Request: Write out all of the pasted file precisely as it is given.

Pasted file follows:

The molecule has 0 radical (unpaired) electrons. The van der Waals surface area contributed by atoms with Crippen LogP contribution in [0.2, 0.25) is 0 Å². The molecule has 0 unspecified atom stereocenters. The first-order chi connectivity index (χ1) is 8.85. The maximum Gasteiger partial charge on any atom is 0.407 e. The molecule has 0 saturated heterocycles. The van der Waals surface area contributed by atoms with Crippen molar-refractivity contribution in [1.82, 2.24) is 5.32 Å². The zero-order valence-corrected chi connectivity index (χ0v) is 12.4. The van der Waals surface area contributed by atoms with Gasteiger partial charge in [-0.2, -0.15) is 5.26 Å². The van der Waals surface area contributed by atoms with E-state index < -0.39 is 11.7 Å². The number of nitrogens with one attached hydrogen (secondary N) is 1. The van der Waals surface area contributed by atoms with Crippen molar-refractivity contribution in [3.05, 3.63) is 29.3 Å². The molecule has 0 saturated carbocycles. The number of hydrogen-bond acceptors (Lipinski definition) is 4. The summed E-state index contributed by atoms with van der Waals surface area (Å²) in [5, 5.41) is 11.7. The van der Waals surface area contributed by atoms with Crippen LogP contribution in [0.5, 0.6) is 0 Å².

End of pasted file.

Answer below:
The molecule has 0 radical (unpaired) electrons. The van der Waals surface area contributed by atoms with Crippen LogP contribution in [0.2, 0.25) is 0 Å². The molecule has 0 unspecified atom stereocenters. The first-order chi connectivity index (χ1) is 8.85. The maximum Gasteiger partial charge on any atom is 0.407 e. The molecule has 0 saturated heterocycles. The van der Waals surface area contributed by atoms with Crippen molar-refractivity contribution in [1.82, 2.24) is 5.32 Å². The zero-order valence-corrected chi connectivity index (χ0v) is 12.4. The van der Waals surface area contributed by atoms with Gasteiger partial charge in [-0.2, -0.15) is 5.26 Å². The van der Waals surface area contributed by atoms with E-state index < -0.39 is 11.7 Å². The number of nitrogens with one attached hydrogen (secondary N) is 1. The van der Waals surface area contributed by atoms with Crippen molar-refractivity contribution in [3.05, 3.63) is 29.3 Å². The molecule has 0 saturated carbocycles. The number of hydrogen-bond acceptors (Lipinski definition) is 4. The summed E-state index contributed by atoms with van der Waals surface area (Å²) in [5, 5.41) is 11.7. The van der Waals surface area contributed by atoms with Crippen LogP contribution in [0.5, 0.6) is 0 Å².